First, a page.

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Impact energy mitigation characterization of methyl cellulose hydrogels

D.Rittel's picture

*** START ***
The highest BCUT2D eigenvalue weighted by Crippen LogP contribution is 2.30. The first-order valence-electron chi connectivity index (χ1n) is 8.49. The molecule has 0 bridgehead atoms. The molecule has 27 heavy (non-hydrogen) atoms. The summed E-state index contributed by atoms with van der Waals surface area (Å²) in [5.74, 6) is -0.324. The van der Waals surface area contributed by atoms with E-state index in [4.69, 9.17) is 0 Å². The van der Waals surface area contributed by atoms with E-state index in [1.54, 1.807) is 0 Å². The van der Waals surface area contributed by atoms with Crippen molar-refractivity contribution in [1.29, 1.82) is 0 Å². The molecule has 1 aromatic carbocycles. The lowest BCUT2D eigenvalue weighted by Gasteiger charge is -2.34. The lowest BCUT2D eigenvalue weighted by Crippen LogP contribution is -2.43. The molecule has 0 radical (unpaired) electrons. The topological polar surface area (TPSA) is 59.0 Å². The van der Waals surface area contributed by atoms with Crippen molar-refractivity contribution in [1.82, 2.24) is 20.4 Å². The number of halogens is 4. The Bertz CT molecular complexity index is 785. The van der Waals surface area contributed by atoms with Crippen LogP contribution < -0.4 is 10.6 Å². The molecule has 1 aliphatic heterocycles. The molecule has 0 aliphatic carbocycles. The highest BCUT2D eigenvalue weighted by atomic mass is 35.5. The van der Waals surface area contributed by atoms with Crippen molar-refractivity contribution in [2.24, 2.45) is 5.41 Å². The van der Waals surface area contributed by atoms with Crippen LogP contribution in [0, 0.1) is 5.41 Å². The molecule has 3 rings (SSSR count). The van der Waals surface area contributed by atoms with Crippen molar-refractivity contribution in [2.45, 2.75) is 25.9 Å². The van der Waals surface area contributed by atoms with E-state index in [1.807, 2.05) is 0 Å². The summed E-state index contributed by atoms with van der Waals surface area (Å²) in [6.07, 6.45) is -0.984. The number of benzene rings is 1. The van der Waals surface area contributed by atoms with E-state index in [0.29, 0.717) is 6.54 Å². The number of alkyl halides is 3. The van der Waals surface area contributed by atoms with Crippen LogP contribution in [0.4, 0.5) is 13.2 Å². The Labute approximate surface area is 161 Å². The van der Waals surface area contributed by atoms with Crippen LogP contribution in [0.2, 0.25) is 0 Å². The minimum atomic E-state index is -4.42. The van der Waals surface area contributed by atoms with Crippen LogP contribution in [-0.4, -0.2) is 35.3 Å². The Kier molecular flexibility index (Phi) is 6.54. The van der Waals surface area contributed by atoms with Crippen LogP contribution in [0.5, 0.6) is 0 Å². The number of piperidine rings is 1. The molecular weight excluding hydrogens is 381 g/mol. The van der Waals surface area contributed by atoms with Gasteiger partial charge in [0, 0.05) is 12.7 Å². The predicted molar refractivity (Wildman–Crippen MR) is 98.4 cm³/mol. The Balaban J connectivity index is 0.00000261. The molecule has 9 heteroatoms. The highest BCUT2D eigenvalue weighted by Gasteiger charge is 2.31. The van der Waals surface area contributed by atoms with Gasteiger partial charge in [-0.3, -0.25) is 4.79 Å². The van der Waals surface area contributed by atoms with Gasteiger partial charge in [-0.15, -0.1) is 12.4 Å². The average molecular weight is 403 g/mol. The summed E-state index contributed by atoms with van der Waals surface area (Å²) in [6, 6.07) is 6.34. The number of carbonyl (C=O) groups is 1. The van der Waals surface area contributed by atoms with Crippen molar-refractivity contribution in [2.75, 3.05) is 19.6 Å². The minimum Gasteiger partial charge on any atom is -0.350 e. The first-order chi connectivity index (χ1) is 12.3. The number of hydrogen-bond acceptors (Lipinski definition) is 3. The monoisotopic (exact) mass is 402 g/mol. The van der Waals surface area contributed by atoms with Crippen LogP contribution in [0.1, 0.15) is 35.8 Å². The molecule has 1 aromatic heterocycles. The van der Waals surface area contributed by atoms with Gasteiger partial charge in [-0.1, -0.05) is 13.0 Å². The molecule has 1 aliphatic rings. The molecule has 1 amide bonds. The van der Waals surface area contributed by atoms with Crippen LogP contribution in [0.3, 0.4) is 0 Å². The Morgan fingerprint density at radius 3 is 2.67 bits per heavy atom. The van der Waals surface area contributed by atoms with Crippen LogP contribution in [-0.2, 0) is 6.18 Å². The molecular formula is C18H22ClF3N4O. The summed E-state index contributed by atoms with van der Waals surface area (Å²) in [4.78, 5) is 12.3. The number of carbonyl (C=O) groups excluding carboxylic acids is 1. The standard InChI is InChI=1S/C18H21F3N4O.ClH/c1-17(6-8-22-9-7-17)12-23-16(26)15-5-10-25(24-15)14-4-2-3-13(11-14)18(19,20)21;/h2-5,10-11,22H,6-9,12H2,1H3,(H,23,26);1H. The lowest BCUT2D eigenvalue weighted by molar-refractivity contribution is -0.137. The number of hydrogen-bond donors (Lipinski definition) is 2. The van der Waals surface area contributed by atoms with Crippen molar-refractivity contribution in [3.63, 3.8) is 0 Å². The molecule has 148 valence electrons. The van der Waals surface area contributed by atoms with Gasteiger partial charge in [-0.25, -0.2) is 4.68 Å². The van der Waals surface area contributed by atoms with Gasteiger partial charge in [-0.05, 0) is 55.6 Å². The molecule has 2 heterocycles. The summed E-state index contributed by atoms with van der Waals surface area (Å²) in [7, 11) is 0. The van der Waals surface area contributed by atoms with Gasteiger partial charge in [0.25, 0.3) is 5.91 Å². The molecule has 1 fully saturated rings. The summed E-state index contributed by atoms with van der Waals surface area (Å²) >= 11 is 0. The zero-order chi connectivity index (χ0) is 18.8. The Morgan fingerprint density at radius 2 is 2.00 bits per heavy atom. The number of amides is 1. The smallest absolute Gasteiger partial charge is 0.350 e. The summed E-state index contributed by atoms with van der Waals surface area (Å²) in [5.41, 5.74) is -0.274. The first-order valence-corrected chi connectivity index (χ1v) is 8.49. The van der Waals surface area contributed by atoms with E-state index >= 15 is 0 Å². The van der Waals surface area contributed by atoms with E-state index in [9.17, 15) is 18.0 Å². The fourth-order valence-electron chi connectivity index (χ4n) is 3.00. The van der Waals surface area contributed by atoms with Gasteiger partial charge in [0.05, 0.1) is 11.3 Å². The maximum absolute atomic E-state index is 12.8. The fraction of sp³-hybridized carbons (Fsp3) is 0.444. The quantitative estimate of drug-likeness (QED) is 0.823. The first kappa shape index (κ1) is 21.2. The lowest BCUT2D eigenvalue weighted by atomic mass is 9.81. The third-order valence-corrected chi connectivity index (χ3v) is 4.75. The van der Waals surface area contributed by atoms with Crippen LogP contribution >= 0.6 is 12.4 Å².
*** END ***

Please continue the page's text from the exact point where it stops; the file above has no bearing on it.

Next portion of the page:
Aqueousmethylcellulose solutions are fascinating inverse-freezing materials, known to reversibly form gels upon heating. Recently, these materials have been found to undergo this endothermic solidification upon impact. The imapct-induced solidification was shown to occur in the microseconds’ timescale,  setting the path for examining their functionality for shockabsorption purposes. This present work focuses on characterizing the ability of methylcellulose solutions to mitigate impact forces, and on quantifying their attenuation coefficients for weak ultrasonic pulses as well as violent impacts. Ultrasonic attenuation measurements at temperatures higher than the gelation temperature(solid gel), reveal unique behavior which is attributed to the thermogelation mechanism. Impact experiments on 2cm thick solutionshave shown unexpectedly strong force and impulse mitigation, along with a high attenuation coefficient that gorws exponentially with frequency. This attenuation performance was even further improved by increasing the concentration of gel forming material. Reducing the thickness of the sample to 1cm does not apparently reduce the force and impulse mitigation characteristics from those measured for 2cm thickness, which is a distinct "anomaly" of materials used for wave mitigation. These observations imply that in the materials investigated herein, the main mechanism of shockwave attenuation is the solàgel phase-transition, in contrast to shockwave passage through the viscous material bulk. Thus, the common normalization of the attenuation coefficient to the thickness of the medium is not valid for these materials. 

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